How much a long haired or short haired GSD sheds depends on the particular dog, but generally a short haired German Shepherd might appear like they shed more because a) the hairs are shorter and have less length to grow, and b) a long haired German Shepherd might get undercoat hairs caught in their outer coat so they aren’t dropping onto the floor as much.
German Shepherds without an undercoat obviously will drop less hair during the switch over of the seasons, but will still shed their outer coat all year.
All German Shepherds can benefit from a good slicker brush a few days a week, and those with an undercoat will save you ALOT of vacuuming and cleaning if you run over them with a good undercoat rake/deShedding tool.
German Shepherd Coat Lengths and Conformance With The Breed Standard + Dog Shows
The medium length plush coat German Shepherds are the favored coat length, and also happen to be the most common coat length.
Short haired German Shepherds are not disqualified from show rings, but they don’t seem to be favored as much by the medium length, plush, dense outer coat type German Shepherds.
Long haired German Shepherds tend to be considered a fault when it comes to conformance, certainly when it comes to the European dog shows.
The American AKC states (US German Shepherd Breed Standard) “The ideal dog has a double coat of medium length.”
The SV standard (European GSD breed standard) favors a “Long, soft, dense guard coat [outer coat], with undercoat”. Long straight top coats, and long coats without undercoats are disqualifying faults.
Where To Find A Short Haired or Long Haired German Shepherd For Sale From A Breeder In My Area?
Good breeders that care about their dogs can be hard to find, but they are out there.
The best way to find a short haired or long haired German Shepherd is to identify the good breeders in your area, and then simply ask them if they have any of either available.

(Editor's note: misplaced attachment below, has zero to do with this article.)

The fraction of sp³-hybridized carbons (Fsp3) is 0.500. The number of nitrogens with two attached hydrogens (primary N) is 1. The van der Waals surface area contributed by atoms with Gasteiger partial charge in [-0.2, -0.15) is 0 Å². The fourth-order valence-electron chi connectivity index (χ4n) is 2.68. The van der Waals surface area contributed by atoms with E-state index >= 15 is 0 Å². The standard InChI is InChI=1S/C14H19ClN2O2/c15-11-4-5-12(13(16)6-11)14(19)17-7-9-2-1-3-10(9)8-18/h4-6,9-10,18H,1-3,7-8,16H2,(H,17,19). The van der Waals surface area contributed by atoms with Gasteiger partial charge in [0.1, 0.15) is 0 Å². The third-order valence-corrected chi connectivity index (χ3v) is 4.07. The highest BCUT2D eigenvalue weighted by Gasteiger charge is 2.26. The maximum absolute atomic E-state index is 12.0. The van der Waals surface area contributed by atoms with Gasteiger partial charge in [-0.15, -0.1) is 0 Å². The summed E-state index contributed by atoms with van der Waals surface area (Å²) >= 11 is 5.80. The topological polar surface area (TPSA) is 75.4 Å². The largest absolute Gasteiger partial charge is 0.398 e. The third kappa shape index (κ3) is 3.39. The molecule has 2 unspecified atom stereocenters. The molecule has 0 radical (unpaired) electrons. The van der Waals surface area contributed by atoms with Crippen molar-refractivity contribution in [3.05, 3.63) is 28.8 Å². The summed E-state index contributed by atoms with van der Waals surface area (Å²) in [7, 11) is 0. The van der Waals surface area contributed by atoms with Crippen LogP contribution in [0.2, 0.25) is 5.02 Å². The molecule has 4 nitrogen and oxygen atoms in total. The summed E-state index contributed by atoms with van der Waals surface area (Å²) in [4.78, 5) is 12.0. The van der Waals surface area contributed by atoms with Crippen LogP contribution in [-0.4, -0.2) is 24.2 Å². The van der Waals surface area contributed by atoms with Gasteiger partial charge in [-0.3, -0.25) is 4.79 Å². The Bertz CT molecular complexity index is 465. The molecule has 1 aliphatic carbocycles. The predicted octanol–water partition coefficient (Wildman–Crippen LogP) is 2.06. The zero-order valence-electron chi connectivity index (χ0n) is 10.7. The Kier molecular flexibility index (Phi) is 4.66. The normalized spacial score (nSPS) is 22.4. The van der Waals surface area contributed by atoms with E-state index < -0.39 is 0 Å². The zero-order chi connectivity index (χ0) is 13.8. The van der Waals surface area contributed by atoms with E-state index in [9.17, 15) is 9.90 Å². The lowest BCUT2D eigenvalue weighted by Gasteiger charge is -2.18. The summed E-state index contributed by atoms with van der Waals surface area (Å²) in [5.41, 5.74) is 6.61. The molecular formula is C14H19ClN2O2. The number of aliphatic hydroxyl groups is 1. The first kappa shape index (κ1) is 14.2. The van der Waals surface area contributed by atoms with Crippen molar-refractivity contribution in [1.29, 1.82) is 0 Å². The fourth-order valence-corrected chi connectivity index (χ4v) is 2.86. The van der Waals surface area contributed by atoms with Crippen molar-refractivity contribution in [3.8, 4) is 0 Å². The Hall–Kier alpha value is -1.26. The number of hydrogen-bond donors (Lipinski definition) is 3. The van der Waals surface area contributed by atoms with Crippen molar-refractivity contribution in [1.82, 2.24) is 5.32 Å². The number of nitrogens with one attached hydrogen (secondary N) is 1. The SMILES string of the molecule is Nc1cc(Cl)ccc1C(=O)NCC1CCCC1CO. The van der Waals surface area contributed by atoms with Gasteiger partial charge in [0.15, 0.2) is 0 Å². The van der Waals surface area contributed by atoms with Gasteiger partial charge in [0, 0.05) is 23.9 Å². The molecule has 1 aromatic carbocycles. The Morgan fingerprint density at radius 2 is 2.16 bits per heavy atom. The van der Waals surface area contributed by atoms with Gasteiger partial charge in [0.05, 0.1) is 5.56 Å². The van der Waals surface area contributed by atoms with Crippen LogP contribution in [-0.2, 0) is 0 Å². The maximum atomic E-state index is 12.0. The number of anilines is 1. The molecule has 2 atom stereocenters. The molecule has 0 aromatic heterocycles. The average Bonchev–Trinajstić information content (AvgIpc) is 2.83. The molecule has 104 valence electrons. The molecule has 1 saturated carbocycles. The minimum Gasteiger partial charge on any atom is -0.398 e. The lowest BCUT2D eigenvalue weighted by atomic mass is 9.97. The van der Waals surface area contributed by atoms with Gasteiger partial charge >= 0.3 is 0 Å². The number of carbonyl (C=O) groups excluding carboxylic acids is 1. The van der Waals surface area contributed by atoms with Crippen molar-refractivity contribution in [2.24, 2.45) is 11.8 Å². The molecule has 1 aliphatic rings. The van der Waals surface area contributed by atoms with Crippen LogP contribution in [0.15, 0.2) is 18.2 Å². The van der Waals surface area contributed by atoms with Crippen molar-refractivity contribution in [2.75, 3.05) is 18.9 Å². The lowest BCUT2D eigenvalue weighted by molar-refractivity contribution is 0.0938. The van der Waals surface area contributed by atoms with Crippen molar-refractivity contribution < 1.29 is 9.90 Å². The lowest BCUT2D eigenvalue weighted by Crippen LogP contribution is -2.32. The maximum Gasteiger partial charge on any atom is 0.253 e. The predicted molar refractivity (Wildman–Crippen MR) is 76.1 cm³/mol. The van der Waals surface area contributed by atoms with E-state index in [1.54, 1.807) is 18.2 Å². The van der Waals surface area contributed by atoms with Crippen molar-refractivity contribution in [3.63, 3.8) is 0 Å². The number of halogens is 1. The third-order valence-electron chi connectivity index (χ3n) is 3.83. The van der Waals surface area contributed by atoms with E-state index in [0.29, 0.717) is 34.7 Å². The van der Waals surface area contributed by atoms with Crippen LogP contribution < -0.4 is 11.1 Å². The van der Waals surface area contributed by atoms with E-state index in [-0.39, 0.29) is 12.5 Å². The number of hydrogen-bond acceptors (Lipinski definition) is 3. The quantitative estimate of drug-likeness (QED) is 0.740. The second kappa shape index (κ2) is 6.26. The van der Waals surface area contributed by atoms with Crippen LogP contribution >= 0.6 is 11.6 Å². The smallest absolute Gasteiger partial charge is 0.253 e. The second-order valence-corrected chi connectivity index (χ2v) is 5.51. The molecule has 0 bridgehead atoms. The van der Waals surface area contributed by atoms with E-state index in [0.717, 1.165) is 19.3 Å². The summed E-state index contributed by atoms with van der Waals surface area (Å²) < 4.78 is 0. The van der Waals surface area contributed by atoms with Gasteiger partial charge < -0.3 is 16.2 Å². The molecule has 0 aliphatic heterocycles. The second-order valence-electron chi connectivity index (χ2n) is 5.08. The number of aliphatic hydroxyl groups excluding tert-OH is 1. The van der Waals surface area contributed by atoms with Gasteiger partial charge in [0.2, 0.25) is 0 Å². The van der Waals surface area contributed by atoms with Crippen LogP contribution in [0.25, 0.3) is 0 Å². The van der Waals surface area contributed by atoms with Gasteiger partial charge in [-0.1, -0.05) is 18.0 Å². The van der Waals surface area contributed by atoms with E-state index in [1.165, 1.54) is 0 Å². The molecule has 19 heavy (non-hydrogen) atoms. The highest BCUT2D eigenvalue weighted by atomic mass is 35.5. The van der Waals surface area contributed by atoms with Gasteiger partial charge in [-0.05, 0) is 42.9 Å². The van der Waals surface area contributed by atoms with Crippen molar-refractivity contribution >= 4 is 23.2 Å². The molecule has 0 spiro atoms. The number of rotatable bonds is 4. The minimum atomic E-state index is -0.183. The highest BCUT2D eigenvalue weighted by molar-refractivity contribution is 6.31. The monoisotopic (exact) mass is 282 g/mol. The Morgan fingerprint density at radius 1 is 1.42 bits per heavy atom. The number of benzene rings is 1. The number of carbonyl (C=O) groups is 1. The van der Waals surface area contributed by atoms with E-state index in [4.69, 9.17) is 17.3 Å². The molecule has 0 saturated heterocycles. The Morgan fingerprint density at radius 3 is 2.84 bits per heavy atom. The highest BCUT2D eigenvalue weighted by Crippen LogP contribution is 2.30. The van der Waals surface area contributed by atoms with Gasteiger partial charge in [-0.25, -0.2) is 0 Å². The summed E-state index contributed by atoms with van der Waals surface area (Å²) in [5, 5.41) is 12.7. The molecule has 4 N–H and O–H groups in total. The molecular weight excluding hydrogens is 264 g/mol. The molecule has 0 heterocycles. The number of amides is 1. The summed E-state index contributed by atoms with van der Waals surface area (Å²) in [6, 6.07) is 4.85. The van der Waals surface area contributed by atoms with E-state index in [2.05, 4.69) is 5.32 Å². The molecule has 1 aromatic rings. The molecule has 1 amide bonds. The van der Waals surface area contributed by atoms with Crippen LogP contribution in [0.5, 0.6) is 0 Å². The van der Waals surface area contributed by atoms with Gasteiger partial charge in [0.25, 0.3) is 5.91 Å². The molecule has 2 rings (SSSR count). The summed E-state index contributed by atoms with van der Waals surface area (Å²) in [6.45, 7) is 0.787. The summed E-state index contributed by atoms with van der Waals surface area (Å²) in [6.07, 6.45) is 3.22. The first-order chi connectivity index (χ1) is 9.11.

You could also ask a local German Shepherd club for references on good breeders in your area.
When looking at buying a long haired or short haired GSD, here are some helpful guides to get you started:
- What To Look For When Buying A German Shepherd Puppy: Ethical Step By Step Guide
- Where To Find The Best German Shepherd Breeders Near You
Adopting Long Haired or Short Haired German Shepherds From A Rescue or Shelter
It is encouraged to adopt as a first priority because there are so many loving and sociable dogs that are looking for a caring owner and loving home in shelters and rescues.
- Things To Consider When Adopting or Rescuing A German Shepherd
- Where To Find A German Shepherd Rescue or Shelter Near You
How Much Do Long Haired and Short Haired German Shepherds Cost?
On average, you might pay anywhere from $500 to $1500 for a pet, or family dog type German Shepherd from a breeder.
German Shepherds with good pedigrees, show or working titles and from quality breeders can cost thousands.
Medium/plush coat GSDs can are widely available as they are the most common coat length, and are usually the most expensive.
Don’t get ripped off or buy from shady or unethical breeders – read this guide carefully.
When adopting a medium haired German Shepherd from a rescue or shelter, you might pay anywhere from $50 to $500 – which covers adoption fees.